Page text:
A safe and effective COVID-19 vaccination is only one part of keeping the Australian community safe.  However, a vaccinated person may still unknowingly carry and spread the virus to others around them, including workers and others in their workplace. Because of this, your employer must continue to apply all other reasonably practicable control measures, such as:

  • ensuring their workers do not come to work when unwell
  • practising physical distancing
  • improving ventilation, where appropriate
  • practising good hygiene 
  • increasing cleaning and maintenance, and
  • wearing masks.

The COVID-19 situation is evolving.  Your employer must continue to assess the risks and review the control measures to ensure they continue to be effective.

For more information on how the COVID-19 vaccines work, go to the Department of Health website.

Can I be forced to get a vaccine?

You cannot be forced to get a vaccination or undergo any medical procedure against your will. 

However, in some cases, employers may lawfully require workers to have had a vaccine to perform work or to undertake certain tasks in a workplace, including where there is a public health order which requires vaccination or where the employer has determined vaccination to be a reasonably practicable control measure to minimise the risks of COVID-19 at your workplace.

If you are a worker who cannot be vaccinated, and you work at a workplace that requires vaccination, you should talk to your employer, health and safety representative (HSR) or worker representative about your options. For example, your employer may agree that you can perform your work from home. For information about your workplace rights you can also talk to the Fair Work Ombudsman.

If you cannot be vaccinated due to an attribute protected under anti-discrimination laws, for example due to a disability, you can seek further information from the Australian Human Rights Commission about your rights.

Can my employer require me to be vaccinated against COVID-19 under WHS laws?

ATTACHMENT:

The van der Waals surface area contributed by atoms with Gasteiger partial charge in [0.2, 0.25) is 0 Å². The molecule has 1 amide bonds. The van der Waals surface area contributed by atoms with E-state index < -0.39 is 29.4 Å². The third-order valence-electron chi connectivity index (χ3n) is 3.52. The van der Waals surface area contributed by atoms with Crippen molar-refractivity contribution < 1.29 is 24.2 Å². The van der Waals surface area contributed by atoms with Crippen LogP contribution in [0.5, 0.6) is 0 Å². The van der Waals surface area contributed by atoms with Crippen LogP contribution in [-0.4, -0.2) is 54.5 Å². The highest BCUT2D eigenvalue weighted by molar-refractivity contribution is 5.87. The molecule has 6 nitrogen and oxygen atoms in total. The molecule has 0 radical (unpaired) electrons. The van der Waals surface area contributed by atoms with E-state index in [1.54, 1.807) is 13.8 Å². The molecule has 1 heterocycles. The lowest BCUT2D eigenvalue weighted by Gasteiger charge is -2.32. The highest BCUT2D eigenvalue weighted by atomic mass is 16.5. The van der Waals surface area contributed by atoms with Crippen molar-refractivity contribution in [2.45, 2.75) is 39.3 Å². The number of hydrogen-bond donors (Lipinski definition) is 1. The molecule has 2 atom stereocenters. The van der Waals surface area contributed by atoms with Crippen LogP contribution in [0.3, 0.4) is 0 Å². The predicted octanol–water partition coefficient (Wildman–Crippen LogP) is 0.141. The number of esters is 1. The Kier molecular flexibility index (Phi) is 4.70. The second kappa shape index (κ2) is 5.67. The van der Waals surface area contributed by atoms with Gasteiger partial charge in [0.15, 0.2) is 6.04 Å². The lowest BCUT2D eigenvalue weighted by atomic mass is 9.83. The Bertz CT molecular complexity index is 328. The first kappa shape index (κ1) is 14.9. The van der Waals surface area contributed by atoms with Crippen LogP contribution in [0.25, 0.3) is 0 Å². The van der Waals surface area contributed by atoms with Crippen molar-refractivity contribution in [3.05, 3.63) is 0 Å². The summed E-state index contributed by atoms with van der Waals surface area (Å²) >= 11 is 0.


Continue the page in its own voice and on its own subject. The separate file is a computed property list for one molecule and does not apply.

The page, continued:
All Australians are being encouraged to choose to be vaccinated. 

The COVID-19 vaccines available for use in Australia can prevent the serious health effects of COVID-19 in the person who is vaccinated, if they catch COVID 19. However, a vaccinated person may still unknowingly carry and spread the virus to others around them, including workers and others in their workplace. 

The model work health and safety laws require your employer to do what is reasonably practicable to protect workers from the risks of COVID-19. 

Your employer may decide that vaccination is a necessary control measure to protect workers and others from the risks of COVID-19 at the workplace. Your employer must have conducted a risk assessment to determine whether vaccination is a reasonably practicable measure. 

Vaccination will not always be a reasonably practicable measure to minimise the risks of COVID-19. However, if you are required, as part of your role, to:

  • interact with people with an increased risk of being infected with COVID-19 (for example, health care workers treating COVID-19 patients, hotel quarantine or border control workers)
  • have close contact with people who are more likely to develop serious illness from COVID-19 (for example, health care or aged care workers)
  • interact with other people such as customers, other employees or the public (for example, stores providing essential goods and services) where there is a high level of community transmission

it is likely that vaccination will be a reasonably practicable measure your employer may implement to minimise the risks of COVID-19 at the workplace. 

However, even if vaccination is available to all workers, this does not necessarily mean it is reasonably practicable for businesses to require vaccinations in their workplace or to all of their workers. Whether it is reasonably practicable should be determined based on risk assessment and needs to be assessed on a case-by-case basis. Before your employer makes a decision about requiring vaccination, they have an obligation to consult with workers, and any health and safety representative, before any decisions are made.

If your employer does require you to be vaccinated, they should provide you with relevant information and materials so that you can make an informed decision about vaccination and you should talk to your doctor if you have any concerns. 

More information on the vaccines is available from the Department of Health website. You can also contact your WHS regulator,  health and safety representative (HSR) or worker organisation for assistance.

There may also be specific public health orders in your state or territory that require you to be vaccinated in order to perform certain types of work. If this is the case, you and your employer must comply and your employer does not need to consult with you before following a public health order. However, your employer should discuss with you what the orders require and what you and your employer need to do to comply with the order. More information is available on the public health order page . 

If you cannot be vaccinated due to an attribute protected under anti-discrimination laws, for example due to a disability, you can seek further information from the Australian Human Rights Commission about your rights.

What about my duty as a worker under WHS laws? Does this mean I have to be vaccinated?